On Wednesday, the United States and over 40 other countries signed a joint declaration outlining regulations on the import and export of unmanned aerial vehicles (UAVs) — drones —Reuters reports.
“The declaration is a political commitment by its signatories that underscores growing international consensus that UAVs are subject to international law and stresses the need for transparency about exports and represents, what we believe, to be an important first step towards comprehensive international standards for the transfer and subsequent use of UAVs,” deputy spokesperson for the State Department, Mark Toner, said at a press briefing on Wednesday.
The agreement, titled “Joint Declaration for the Export and Subsequent of Armed or Strike-Enabled Unmanned Aerial Vehicles,” is a simple one-page statement outlining five general principles aimed at combating the “misuse of armed or strike-enabled UAVs,” according to the text.
Essentially, the declaration’s principles will bring signatory nations in line with U.S. drone regulations established by the FAA in February of 2015. This, as former Pentagon official Michael Horowitz told Defense News in August, is a good way for the United States to “shape” drone policy around the planet.
“One of the best tools the US has to shape how countries use drones, ironically, is to export drones to them, given the ability of the US to leverage arms export rules to shape how other countries use technology,” he said. “Especially if the US increasingly views drone proliferation as inevitable, the Obama administration likely views rules of the road as critical to ensure that the rest of the world uses drones responsibly.”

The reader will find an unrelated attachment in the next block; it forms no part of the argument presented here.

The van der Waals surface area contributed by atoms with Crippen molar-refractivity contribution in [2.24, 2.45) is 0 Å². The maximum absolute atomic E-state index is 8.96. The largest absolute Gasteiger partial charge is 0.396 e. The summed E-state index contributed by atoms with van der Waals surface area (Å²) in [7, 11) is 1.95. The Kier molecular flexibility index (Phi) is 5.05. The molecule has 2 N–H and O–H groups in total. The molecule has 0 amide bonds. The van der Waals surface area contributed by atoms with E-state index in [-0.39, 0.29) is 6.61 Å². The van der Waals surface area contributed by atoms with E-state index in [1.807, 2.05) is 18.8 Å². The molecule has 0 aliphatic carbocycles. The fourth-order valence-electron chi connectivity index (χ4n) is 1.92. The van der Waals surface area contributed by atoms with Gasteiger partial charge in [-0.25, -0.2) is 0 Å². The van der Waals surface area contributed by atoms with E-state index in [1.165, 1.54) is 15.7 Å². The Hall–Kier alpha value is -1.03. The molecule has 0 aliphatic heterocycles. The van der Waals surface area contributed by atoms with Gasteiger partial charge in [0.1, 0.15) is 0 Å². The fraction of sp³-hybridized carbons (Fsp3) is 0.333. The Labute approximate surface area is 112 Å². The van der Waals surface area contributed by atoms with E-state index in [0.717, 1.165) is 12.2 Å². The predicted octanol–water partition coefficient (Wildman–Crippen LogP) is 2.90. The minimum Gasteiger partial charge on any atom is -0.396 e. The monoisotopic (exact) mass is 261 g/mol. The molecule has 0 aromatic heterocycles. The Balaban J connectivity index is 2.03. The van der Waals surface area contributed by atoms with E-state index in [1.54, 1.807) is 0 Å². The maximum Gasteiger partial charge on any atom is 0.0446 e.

Horowitz added the declaration provides “a clear statement of US principles” and could be used “to influence the behavior of other states over time.”
Just not the behavior of the states the U.S. would most like to influence, it would seem. Notably, Russia and China — two nations with which the U.S. is currently bordering on war —refused to sign the declaration.
This could lead to problems down the road, analysts speculate. If a nation seeks UAV technology, for instance, and finds the declaration’s principles too stringent, it can simply do business with a country whose policies are more lenient — which could severely undercut the U.S. drone export market.
And the market is growing.
“Excluding the US, industry analyst firm Avascent has identified 15 foreign nations that have either announced intentions to procure armed drones or have already put forth money to do so,”writes Defense News. “Those 15 countries will spend an estimated $13.4 billion from FY15 to FY21 — a number that Avascent researchers say could easily rise if other countries decide to procure weaponized systems as well, or if those 15 nations increase their planned buy.”
Overall, Avascent foresees the drone market outside the U.S. to grow, annually, from $1.08 billion in 2015 to $1.98 billion by 2021.
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